Britain’s scientific history to be sold at auction

Image: Thomas Hosmer Shepherd 

In a time of crisis, even the greatest of enemies will unite. Confronted with £2 million of debt, the Royal Institution has been forced to raid its historical archives to select scientific texts to put up for sale. Yet, the way these key books from the history of science are going to be sold is distinctively drawn from the world of art; these artefacts will be put under the hammer at one of London’s most prestigious auction houses.

The auction itself will take place at Christie’s ( “the art people”) on December 1st. Margaret Ford, the International Head of Books and Manuscripts at the auction house, is excited about the “important and interesting books” and describes them as “highly desirable”. This means it’s no surprise that some of the prices assigned to these scientific texts begin to compete with the dizzyingly-high guide prices more frequently associated with pieces of fine art.

For example, Andreas Vesalius’s De humani corporis fabrica collects the scientist’s anatomical studies that many argue function as the cornerstone of modern medical knowledge. In the auction, the Royal Institution’s richly illustrated first edition carries an estimated price of between £140,000 and £220,000. Another important text for sale is Johannes Kepler’s 1609 treatise Astronomia nova, which contains the physicist’s first articulations of his laws dictating planetary motion – and the first edition text on offer at the sale is expected to bring in another £90,000 to £120,000. A work by Isaac Newton that is less ‘rare’ has a been awarded a relatively meagre guide price of £1000-£1500.

The auction house highlights that many of the texts’ prices are heightened by their link with the prestigious Royal Institution. Founded in 1799, the Royal Institution has used its cast Renaissance-style headquarters as the hub for the promotion of science and technology to the masses. Under the directorship of luminary scientists such as the prolific Cornish chemist Humphry Davy and the electromagnetic pioneer Michael Faraday, 21 Albermale Street flourished as a meeting point for the scientific community and scientific research.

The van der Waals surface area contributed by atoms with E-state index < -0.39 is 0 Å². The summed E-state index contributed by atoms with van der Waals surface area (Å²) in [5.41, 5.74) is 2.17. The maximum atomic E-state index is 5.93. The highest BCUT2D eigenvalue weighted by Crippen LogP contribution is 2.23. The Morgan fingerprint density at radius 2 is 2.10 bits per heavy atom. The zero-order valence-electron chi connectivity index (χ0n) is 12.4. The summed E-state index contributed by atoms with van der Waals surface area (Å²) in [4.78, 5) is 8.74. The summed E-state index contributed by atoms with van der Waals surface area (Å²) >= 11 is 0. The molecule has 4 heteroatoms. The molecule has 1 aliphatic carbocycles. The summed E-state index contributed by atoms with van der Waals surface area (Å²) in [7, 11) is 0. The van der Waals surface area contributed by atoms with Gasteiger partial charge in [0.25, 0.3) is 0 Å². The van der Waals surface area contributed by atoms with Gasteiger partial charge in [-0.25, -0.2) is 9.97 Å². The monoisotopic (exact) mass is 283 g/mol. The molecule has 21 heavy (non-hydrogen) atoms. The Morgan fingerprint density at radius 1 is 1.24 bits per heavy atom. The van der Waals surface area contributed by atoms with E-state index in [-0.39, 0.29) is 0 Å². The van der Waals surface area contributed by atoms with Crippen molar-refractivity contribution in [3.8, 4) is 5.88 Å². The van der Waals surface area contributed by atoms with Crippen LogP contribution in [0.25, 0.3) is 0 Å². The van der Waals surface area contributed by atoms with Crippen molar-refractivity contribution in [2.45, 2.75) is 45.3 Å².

The Royal Institute’s iconic lecture hall perhaps best embodies these dual missions. Firstly, the theatre is the home of the famous Christmas Lecture series – first given by Faraday in 1825, the Christmas Lectures now invites schoolchildren to the Institution and tries to engage them with dazzling, interactive lectures on STEM subjects. Furthermore, the lecture theatre was also supposedly the only room large enough at the Institution for Faraday to assemble his first designs of his Faraday Cage. Yet, the Royal Institution’s building has also become a symbol of their recent troubles. In 2008, the organisation decided to undertake an ill-fated £22 million redevelopment of their headquarters just on the cusp of the financial crisis – and the beleaguered organisation has been trapped in debt since.

Though the money gained by selling off these historical scientific texts is desperately required, many argue that the Royal Institution is voiding their primary goal of enabling public access by placing examples of these crucial works into private hands. But this viewpoint can be confusing – in some cases, these works are digitised, and later editions of the text or reproductions still contain the same scientific theories. While physical  copies will be removed from the archives, the knowledge itself doesn’t become obscured.

Therefore, these objects have taken on more than their scientific utility; purchases desire the authenticity of these objects, and the way that they capture important moments that led to formation of the modern man. In some cases, the auctioneers even note the aesthetic value of  the books’ luscious illustrations and production techniques.

In October last year, Bonhams auction house held their first ever science-themed sale. In the twenty-first century, a new market is emerging of people who desire to attain these objects which contain a maker’s craft and a great cultural symbolism. The conclusion is therefore inescapable: science has become art.

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